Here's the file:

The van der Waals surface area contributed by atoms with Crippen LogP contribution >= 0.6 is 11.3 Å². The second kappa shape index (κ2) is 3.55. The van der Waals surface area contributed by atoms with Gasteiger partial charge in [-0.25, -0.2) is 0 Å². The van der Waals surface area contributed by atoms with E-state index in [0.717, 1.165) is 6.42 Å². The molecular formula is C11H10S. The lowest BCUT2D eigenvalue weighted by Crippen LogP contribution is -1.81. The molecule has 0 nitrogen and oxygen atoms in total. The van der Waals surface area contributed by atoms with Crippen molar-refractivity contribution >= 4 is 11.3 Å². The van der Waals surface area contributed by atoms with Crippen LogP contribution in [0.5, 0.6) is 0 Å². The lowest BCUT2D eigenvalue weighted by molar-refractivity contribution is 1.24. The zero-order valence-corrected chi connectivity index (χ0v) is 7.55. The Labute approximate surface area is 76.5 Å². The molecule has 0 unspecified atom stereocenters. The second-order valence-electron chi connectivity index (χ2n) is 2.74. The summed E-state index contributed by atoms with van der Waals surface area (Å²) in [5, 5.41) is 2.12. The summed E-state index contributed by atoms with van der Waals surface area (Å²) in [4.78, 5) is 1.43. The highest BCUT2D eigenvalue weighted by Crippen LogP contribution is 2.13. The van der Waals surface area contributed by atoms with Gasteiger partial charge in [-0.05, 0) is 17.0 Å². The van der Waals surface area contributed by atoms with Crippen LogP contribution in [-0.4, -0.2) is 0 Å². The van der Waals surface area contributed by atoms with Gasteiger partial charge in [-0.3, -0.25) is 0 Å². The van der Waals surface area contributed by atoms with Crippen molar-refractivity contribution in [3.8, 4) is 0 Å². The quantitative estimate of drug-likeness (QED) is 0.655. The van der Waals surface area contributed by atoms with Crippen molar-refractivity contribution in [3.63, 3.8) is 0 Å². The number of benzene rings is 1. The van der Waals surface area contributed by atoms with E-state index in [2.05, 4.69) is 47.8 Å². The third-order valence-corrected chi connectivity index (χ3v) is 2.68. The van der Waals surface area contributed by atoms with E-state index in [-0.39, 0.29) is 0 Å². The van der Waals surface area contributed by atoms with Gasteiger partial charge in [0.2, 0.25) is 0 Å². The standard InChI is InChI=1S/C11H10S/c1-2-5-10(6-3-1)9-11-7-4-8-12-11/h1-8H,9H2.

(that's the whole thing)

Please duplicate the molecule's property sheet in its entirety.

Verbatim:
The van der Waals surface area contributed by atoms with Crippen LogP contribution >= 0.6 is 11.3 Å². The second kappa shape index (κ2) is 3.55. The van der Waals surface area contributed by atoms with Gasteiger partial charge in [-0.25, -0.2) is 0 Å². The van der Waals surface area contributed by atoms with E-state index in [0.717, 1.165) is 6.42 Å². The molecular formula is C11H10S. The lowest BCUT2D eigenvalue weighted by Crippen LogP contribution is -1.81. The molecule has 0 nitrogen and oxygen atoms in total. The van der Waals surface area contributed by atoms with Crippen molar-refractivity contribution >= 4 is 11.3 Å². The van der Waals surface area contributed by atoms with Crippen LogP contribution in [0.5, 0.6) is 0 Å². The lowest BCUT2D eigenvalue weighted by molar-refractivity contribution is 1.24. The zero-order valence-corrected chi connectivity index (χ0v) is 7.55. The Labute approximate surface area is 76.5 Å². The molecule has 0 unspecified atom stereocenters. The second-order valence-electron chi connectivity index (χ2n) is 2.74. The summed E-state index contributed by atoms with van der Waals surface area (Å²) in [5, 5.41) is 2.12. The summed E-state index contributed by atoms with van der Waals surface area (Å²) in [4.78, 5) is 1.43. The highest BCUT2D eigenvalue weighted by Crippen LogP contribution is 2.13. The van der Waals surface area contributed by atoms with Gasteiger partial charge in [-0.05, 0) is 17.0 Å². The van der Waals surface area contributed by atoms with Crippen LogP contribution in [-0.4, -0.2) is 0 Å². The van der Waals surface area contributed by atoms with Gasteiger partial charge in [-0.3, -0.25) is 0 Å². The van der Waals surface area contributed by atoms with Crippen molar-refractivity contribution in [3.8, 4) is 0 Å². The quantitative estimate of drug-likeness (QED) is 0.655. The van der Waals surface area contributed by atoms with Crippen molar-refractivity contribution in [3.63, 3.8) is 0 Å². The number of benzene rings is 1. The van der Waals surface area contributed by atoms with E-state index in [2.05, 4.69) is 47.8 Å². The third-order valence-corrected chi connectivity index (χ3v) is 2.68. The van der Waals surface area contributed by atoms with E-state index in [-0.39, 0.29) is 0 Å². The van der Waals surface area contributed by atoms with Gasteiger partial charge in [0.2, 0.25) is 0 Å². The standard InChI is InChI=1S/C11H10S/c1-2-5-10(6-3-1)9-11-7-4-8-12-11/h1-8H,9H2.